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How to execute a function when stored in a variable

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Dan Klisiewicz
Dan Klisiewicz on 29 Jun 2021
Commented: Dan Klisiewicz on 29 Jun 2021
I am trying to find a way to store instructions on executing a line of code in a variable, so that when a user loads in that variable, they can execute the line of code contained within the variable. A simple example of something I'd like to run is:
sprintf('example %s',localVariable)
So the user's code would look something like:
localVariable = 'foo';
loadedVar = load('file.mat','Var'); %where 'Var' is something along the lines of @eval('sprintf(''example %s'',localVariable)'), but I can't seem to figure out exactly how to do this
a = loadedVar %I think I want loadedVar to be a function handle of some sort, where the function looks at the local workspace for 'localVariable' and constructs a string;
The desired output then when calling 'a' is:
'example foo'
Any ideas on how to accomplish this?

Answers (2)

Jan
Jan on 29 Jun 2021
Edited: Jan on 29 Jun 2021
This is the job of functions. Hiding the function as char vector in a MAT file is too strange to be clear or efficient. Simple store the funtion in an M file and call it.
Do not reinvent Matlab as a programming language based on interpreting the contents of MAT files.
  3 Comments
Dan Klisiewicz
Dan Klisiewicz on 29 Jun 2021
A couple of notes:
Thanks for your suggestion and elaborating on input/output argument solution. It is most likely the solution I will move forward with.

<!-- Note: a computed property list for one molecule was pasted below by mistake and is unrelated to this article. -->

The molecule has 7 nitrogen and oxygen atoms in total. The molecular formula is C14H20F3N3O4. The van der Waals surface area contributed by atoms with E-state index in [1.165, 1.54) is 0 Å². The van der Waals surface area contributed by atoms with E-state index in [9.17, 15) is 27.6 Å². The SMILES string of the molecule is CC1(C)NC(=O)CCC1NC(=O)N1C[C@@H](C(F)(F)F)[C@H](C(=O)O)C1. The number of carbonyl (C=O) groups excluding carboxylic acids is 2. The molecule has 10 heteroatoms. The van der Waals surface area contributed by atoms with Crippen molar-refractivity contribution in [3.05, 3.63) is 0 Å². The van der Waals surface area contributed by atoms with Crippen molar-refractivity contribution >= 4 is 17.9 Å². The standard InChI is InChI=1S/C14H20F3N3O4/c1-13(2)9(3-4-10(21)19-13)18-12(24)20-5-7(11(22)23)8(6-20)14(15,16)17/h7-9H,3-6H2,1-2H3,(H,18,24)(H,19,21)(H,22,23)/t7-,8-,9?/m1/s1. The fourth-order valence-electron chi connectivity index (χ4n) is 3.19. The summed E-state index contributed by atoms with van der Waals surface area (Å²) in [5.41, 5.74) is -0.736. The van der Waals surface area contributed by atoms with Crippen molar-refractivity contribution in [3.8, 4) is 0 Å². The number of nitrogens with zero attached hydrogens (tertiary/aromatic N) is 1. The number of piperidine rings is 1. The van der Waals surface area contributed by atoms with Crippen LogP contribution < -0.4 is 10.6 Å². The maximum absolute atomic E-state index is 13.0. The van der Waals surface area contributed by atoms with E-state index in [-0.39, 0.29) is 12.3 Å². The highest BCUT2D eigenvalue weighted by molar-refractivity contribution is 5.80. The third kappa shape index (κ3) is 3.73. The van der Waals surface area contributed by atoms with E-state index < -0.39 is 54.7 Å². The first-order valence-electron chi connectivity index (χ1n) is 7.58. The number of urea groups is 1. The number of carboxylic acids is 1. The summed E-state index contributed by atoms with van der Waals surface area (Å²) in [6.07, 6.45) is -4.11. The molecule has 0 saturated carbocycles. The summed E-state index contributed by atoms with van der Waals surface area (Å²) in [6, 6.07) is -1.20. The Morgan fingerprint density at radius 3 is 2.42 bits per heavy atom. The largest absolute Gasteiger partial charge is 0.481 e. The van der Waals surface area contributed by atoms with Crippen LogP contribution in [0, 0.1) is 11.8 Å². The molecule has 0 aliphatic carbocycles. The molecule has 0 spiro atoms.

Why would you comment on how tedious a task would be if you haven't seen the breadth of the code I'm dealing with?
You are correct, the approach in question is complex and most likely ineffecient - but these are some things you have to consider when weighing how long it would take to implement a simpler, more efficient solution vs. the need for a particular task to be completed and the level of risk adding such complexity would add. There's nothing wrong with exploring different solutions. That being said, this is not a case of the XY problem as the end user knows exactly what could be done to fix X.
"The inability of the support personnel to resolve their real problem or to understand the nature of their inquiry may cause the end user to become frustrated. The situation can make itself clear if the end user asks about some seemingly inane detail which is disconnected from any useful end goal. The solution for the support personnel is to ask probing questions as to why the information is needed, in order to identify the root problem and redirect the end user away from an unproductive path of inquiry. "
The support person WAS able to offer support to resolve the real problem and the support person did not have to ask probing questions as to why the information was needed. You'll notice that in my response I didn't say "how do I achieve not touching every piece of code that comes in contact with this variable". This is because I knew very well ahead of time what could be done to resolve X. Y came along as an alternate (borderline inane) solution that came about in my explorations that led me to try to understand Matlab's mechanisms better.
I appreciate Jan's suggestion and only replied because I needed clarification on one of his statements. I offered some context to show that I've thought about my approach in different ways. There was no frustration until you accused me of offering an unproductive path of inquiry.
Please stick to constructive comments such as "Passing the required data as input/output arguments would be the best solution." and leave it at that.

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Asmit Singh
Asmit Singh on 29 Jun 2021
I hope eval, feval documentaion migh come handy. Did not exactly get the question.
  1 Comment
Dan Klisiewicz
Dan Klisiewicz on 29 Jun 2021
In my description I mention trying to use eval, but not being able to quite figure out the syntax, hence why I asked the question. This type of comment is not helpful at all.

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